Communicating Climate Change
Climate change communication needs to encourage new ways of thinking and of understanding the world to bring about the necessary behaviour change. There are, however, significant challenges in crafting these messages because of the complexity of the message, the significant scientific uncertainty of climate change effects and the diversity of demographic groups in the world, each with particular world views and understanding.
This synthesis report is drawn from presentations made on climate change communication at the Adaptation Futures Conference 2018 held in June in Cape Town, South Africa. It presents key challenges, opportunities and findings regarding the communication of accurate climate change information that aims to shift behaviour. The report was compiled by Stefanie Swanepoel, Director of African Earth Rights and a facilitator of the Diploma in Sustainable Development programme.
Adaptation Futures is the world’s premier conference on climate change. Held every two years, the conference connects more than 1 000 scientists, practitioners, business leaders and policymakers from around the world to connect, learn and inspire. In June 2018, Adaptation Futures was hosted in Africa for the first time at the Cape Town International Convention Centre by the University of Cape Town’s African Climate and Development Initiative, the South African National Biodiversity Institute and the United Nations Environment’s Global Programme of Research on Climate Change Vulnerability, Impacts and Adaptation.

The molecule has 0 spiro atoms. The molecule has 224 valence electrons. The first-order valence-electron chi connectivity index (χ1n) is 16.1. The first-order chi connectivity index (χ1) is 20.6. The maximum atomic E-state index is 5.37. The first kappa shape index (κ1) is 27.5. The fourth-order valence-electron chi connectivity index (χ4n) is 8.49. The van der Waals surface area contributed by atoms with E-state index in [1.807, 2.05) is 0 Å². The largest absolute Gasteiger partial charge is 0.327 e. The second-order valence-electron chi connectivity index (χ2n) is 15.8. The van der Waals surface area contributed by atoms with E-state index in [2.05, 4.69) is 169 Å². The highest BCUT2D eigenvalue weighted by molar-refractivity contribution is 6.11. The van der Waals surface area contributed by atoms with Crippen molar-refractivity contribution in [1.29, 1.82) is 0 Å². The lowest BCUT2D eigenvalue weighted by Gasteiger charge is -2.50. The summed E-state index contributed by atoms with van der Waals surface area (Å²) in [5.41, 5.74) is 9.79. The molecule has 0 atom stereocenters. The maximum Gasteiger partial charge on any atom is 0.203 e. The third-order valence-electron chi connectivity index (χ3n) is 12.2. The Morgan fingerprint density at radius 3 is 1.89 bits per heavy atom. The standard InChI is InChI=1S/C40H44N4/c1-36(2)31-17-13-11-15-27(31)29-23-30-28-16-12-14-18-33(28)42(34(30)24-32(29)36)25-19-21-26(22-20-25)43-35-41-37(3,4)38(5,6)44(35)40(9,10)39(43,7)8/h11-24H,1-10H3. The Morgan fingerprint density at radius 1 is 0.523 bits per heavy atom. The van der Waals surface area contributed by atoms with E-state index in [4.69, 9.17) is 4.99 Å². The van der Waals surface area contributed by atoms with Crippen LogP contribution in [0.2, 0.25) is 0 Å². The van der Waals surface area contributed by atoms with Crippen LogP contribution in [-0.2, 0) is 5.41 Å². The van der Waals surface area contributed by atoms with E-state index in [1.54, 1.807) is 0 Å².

Its goals were to facilitate dialogue between research and government, civil society, international agencies and business; to continue the shift from problem diagnosis to solutions and innovation; and to link adaptation action to sustainable development, investment and planning with a strong focus on Africa and the global south.
This report reflects on the climate change communication challenge, language and culture, communicating uncertainty, the importance of a shared vision, using compelling narratives, the emerging importance of co-creating knowledge, trust, using graphic data and innovative communication tools. Please view the report here.